Kudankulam nuke plant
Kudankulam nuke plantwww.npcil.nic.in

The controversial Kudankulam Nuclear Power Plant in Tamil Nadu has got into a fresh trouble, but this time from overseas.

In what is touted as a retaliation for India's support for US-backed resolution at United Nations Human Rights Council (UNHRC), the Sri Lankan government has targeted Kudankulam plant as it could hurt the island nation.

The Indo-Russian project that was engineered to meet security standards at international level was highly-protested by a few groups in Tamil Nadu. Agitating groups stirred up a revolt against the government's plans to launch Kudankulam plant fearing the Japan's Fukushima-type disaster.

However, after several months of hindrance, the state government took up the steps to proceed in the nuclear power projects that will have the capacity to produce 2000 MW power by two unites, thus making it one of the largest power plants in the world.

But now, the Kudankulam matter is likely to hit a fresh controversy as the Colombo has decided to take up the issues with International Atomic Energy Agency (IAEA) sessions that will be held this September.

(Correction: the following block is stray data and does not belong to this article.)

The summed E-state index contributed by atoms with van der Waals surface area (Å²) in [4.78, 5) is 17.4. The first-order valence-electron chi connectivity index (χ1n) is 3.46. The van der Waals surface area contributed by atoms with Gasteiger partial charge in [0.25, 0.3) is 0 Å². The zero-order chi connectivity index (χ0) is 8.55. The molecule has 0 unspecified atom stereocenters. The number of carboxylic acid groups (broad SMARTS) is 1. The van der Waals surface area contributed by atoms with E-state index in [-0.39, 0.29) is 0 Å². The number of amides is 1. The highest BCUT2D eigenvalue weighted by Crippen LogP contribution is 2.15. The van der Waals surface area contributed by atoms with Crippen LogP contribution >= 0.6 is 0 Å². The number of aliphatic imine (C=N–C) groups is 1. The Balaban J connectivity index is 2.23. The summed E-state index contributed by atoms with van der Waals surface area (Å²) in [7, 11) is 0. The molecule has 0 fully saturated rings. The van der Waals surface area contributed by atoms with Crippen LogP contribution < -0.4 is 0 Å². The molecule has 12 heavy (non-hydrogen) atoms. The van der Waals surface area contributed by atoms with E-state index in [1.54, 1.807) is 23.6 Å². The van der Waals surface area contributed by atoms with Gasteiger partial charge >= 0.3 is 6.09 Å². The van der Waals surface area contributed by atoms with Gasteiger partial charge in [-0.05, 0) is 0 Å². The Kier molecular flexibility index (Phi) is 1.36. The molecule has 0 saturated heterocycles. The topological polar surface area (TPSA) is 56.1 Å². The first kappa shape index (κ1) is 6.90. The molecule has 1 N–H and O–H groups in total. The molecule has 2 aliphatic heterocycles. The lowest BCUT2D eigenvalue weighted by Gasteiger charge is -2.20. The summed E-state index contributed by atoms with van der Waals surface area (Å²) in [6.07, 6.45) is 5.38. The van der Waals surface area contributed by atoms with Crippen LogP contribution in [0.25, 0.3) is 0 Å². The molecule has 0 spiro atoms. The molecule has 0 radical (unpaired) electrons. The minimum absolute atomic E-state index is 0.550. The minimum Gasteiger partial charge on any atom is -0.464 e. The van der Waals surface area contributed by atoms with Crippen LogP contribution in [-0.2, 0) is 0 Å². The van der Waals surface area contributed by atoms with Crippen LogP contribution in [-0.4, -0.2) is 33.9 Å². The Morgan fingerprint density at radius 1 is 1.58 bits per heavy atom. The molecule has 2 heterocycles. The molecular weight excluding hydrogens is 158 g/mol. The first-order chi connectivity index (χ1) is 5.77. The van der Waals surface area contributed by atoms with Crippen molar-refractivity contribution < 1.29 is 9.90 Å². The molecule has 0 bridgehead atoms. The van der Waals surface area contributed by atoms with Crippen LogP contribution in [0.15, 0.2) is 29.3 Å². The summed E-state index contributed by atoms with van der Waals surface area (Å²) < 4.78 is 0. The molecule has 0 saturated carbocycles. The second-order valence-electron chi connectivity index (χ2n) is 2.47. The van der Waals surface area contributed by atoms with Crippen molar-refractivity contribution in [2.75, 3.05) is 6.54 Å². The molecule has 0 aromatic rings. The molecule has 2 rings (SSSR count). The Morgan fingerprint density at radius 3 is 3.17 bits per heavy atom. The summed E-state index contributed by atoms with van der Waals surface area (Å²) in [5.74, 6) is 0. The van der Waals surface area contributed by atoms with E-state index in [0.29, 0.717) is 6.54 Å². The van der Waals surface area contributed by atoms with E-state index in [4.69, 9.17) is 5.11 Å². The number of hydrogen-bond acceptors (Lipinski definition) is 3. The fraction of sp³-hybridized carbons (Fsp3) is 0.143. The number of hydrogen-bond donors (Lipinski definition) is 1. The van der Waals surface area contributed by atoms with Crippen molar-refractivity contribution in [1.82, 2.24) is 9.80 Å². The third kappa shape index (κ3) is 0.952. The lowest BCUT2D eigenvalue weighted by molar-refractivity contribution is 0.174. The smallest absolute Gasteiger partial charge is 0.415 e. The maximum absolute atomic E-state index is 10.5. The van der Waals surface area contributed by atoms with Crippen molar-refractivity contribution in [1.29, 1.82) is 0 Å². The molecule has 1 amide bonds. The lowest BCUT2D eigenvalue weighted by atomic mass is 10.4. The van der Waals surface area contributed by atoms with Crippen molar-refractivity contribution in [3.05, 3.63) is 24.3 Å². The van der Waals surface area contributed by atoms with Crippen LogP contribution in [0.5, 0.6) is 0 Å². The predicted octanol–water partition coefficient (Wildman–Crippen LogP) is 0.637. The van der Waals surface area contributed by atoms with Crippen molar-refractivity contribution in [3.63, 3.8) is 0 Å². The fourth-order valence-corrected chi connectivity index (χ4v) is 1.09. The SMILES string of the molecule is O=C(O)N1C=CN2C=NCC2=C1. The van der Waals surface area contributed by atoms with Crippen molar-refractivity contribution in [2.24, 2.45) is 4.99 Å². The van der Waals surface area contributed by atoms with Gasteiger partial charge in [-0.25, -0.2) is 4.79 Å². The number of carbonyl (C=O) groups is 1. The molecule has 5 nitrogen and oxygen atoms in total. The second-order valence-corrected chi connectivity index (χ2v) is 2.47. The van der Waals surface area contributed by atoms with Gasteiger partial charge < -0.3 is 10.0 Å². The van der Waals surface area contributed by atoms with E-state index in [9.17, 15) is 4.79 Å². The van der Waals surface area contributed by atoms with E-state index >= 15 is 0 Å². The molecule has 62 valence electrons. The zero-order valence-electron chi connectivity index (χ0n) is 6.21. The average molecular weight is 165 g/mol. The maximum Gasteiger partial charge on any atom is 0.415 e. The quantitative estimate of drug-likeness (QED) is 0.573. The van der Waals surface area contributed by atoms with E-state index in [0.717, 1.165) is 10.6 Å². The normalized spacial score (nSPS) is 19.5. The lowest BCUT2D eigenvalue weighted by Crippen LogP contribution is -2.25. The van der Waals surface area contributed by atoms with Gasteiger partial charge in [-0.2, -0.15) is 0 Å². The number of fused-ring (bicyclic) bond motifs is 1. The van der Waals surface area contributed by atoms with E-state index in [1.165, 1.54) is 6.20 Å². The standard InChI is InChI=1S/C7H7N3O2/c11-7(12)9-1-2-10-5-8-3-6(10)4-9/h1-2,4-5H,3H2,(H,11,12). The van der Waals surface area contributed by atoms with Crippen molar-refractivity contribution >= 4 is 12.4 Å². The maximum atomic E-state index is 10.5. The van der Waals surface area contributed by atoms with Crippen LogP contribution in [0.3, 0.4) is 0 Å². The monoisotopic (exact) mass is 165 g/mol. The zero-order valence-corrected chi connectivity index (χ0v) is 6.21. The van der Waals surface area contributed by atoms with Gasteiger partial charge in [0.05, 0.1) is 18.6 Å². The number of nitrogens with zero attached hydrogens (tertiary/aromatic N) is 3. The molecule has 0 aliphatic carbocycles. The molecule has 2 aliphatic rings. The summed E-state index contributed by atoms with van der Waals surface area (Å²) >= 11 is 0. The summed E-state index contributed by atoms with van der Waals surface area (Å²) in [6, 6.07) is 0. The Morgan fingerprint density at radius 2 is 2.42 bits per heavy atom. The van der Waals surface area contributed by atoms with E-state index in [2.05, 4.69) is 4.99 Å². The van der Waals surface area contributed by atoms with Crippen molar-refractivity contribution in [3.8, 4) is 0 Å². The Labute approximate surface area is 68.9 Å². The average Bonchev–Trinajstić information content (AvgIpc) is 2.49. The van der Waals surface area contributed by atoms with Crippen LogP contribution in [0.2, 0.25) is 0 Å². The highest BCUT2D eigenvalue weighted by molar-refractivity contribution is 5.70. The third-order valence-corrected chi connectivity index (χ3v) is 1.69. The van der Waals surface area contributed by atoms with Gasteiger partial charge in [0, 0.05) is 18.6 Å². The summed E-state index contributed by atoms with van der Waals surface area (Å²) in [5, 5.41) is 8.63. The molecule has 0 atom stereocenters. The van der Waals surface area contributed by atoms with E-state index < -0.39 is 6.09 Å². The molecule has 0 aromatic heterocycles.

"The issue about the South Indian nuclear plants was raised at the last IAEA sessions and that a request was made for the Agency to intervene in a disaster mitigating programme," said Power and Energy Minister Champika Ranawaka to ColomboPage, a web-based newspaper.

The minister added that the IAEA had proposed a mutual agreement on the matter should be reached between the two countries.

"We have sent a proposal to India through the External Affairs Ministry and the Indians have sent back a note on the matter," ColomboPage reported as Ranawakas saying.

The Sri Lankan government has decided to report IAEA over the safety of Kudankulam nuclear plant as the small island nation is merely separated by a stream of Ocean from where the three nuclear plants are located.

The wake of Colombo's move to supposedly fend off Fukushima-like crisis will only serve the interests of agitating mobs in Tamil Nadu that is allegedly funded by a few NRIs.

Meanwhile, Indian officials have said that Sir Lanka cannot sought any possible actions against nation's civil nuclear proliferation as there is no substance in the latter's concerns. Sri Lanka can make a statement noting its objection to the Kudankulam project at the IAEA meet. However, it's unlikely to trouble India's interest, said the sourses.

The news of the neighbour being dreaded about the possible nuclear radiation break out can defiantly fuel the already burning matter in Tamil Nadu.